Alberta’s Orphaned and Injured Wildlife Need Your Help
The Alberta Institute for Wildlife Conservation (AIWC) has collected and cared for more than 1,700 injured or orphaned animals in Alberta this year, but more and more injured animals are in need of help.
The animals that the institute sees are unfortunately injured, mutilated or orphaned as a result of human interference. The AIWC operates across Alberta, although Lillie said the majority of injured animals, more than 75 percent of injured animals arrive through their Calgary center, while the rest come from surrounding areas.
“It is very rarely a natural predation or natural reasons why we see these animals in our care. In an ideal world, we would not need wildlife rehabilitation centers,” said Holly Lillie, executive director from the Alberta Institute for Wildlife Conservation. âThe reality is that the demand for our services is increasing every year. 95% of cases occur as a result of human conflict or interaction in some way. “
AIWC sees everything from cubs, moose calves, fox puppies, flying squirrels, badgers, bats and beavers.
âWe have dubbed this year the Year of the Mammals because of the immense diversity of the mammalian species we have cared for,â said Lillie. “It doesn’t even count over 110 [bird] species we see; These range from grebes to swans, to robins “,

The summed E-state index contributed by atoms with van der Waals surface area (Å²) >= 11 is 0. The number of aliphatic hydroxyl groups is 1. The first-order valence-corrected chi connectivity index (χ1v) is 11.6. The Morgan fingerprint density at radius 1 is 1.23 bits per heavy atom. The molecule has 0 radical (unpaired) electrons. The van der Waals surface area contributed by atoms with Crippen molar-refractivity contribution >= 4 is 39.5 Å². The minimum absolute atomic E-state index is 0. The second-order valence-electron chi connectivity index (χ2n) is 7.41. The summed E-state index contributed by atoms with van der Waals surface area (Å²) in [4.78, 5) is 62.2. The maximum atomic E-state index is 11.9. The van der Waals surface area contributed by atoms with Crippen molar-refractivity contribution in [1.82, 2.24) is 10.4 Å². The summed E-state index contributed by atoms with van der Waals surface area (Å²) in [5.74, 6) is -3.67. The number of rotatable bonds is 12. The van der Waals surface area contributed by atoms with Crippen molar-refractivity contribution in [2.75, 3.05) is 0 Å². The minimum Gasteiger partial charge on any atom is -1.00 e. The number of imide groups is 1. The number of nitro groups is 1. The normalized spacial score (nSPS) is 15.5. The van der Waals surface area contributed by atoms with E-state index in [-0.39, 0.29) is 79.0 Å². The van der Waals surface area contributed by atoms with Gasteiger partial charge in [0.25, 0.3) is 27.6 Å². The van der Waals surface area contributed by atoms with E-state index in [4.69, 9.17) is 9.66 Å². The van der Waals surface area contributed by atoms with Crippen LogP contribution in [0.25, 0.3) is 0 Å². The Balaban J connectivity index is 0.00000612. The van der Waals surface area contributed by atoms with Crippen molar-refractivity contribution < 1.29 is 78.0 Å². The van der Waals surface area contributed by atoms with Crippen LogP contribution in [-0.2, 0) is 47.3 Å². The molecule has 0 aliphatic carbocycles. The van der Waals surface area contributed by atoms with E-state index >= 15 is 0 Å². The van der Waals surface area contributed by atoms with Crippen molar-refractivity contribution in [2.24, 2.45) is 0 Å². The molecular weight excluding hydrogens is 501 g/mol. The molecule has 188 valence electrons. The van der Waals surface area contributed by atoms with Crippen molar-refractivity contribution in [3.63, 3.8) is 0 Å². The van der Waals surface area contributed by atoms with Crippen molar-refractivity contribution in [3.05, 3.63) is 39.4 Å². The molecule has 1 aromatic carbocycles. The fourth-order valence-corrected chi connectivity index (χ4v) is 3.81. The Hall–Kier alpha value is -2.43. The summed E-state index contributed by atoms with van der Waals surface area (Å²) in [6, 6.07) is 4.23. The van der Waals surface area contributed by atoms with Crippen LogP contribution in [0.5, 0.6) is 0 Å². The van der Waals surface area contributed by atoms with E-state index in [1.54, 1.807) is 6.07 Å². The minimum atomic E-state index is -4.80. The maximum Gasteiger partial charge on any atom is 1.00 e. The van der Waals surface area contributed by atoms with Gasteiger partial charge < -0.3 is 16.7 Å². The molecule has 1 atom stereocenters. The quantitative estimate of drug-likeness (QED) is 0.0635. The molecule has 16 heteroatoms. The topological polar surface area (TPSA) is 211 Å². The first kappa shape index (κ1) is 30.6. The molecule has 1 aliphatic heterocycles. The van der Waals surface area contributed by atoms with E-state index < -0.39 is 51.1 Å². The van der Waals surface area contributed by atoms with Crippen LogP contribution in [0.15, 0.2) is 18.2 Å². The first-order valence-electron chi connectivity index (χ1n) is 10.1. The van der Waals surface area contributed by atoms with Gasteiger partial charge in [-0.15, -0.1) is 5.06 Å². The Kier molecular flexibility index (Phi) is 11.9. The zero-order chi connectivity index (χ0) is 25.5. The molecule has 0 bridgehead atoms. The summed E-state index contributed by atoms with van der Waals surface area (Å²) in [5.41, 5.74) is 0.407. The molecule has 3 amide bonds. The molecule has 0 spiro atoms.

The cost of treating injured or orphaned creatures can run up to over $ 1,000, although each animal has very different needs.
âWith all the moose we have received this year, they were taken care of because the mother was hit by a car and they are orphans,â she said. âFor a baby moose, just like it would in the wild, it will need its mother’s milk and this is a specialized formula that we have to order from the United States. Milk is therefore very expensive. “
Flying creatures, like birds, need very different care, especially if they have broken wings or a head injury.
âDepending on the injury, the average is about two to three weeks of care. For a songbird, its food would be fruit, then insects depending on the species, or mealworms and crickets,â said Lillie. “It is a very specialized field that we practice and it is essential because if these animals are not entrusted to us, they will perish in the wild, unfortunately.”
Like many NGOs, the pandemic has had a huge impact on the funding of the AIWC and they are asking for help from the public, but it is not just monetary help that they seek.
âYou can follow the AIWC on Facebook and Instagram to learn more about the important work we do; you can also donate items from our wishlist. Maybe you can get a few more groceries or you have an item that you ‘don’t use and that fits what we have on our wish list,’ said Lillie. âIf you are shopping for Christmas gifts, we have a great program; the adopt an animal program where you can symbolically adopt an animal and give it to yourself or a loved one. “
The AIWC’s goal is to raise $ 85,000 by the end of December, which will allow it to continue saving lives until 2022. For Lillie, her love of animals is a prerequisite for her work. she accomplishes.
âIt can be very emotionally difficult, especially in our facilities. We see wild animals coming in, in really poor conditions. So you have to be an animal lover,â she said. “[My favourite animal] would certainly be the beaver. We’ve had quite a few beavers this year and they’re just amazing animals. They’re often seen as pests in the wild, but they really do a fantastic job and they are amazing engineers. “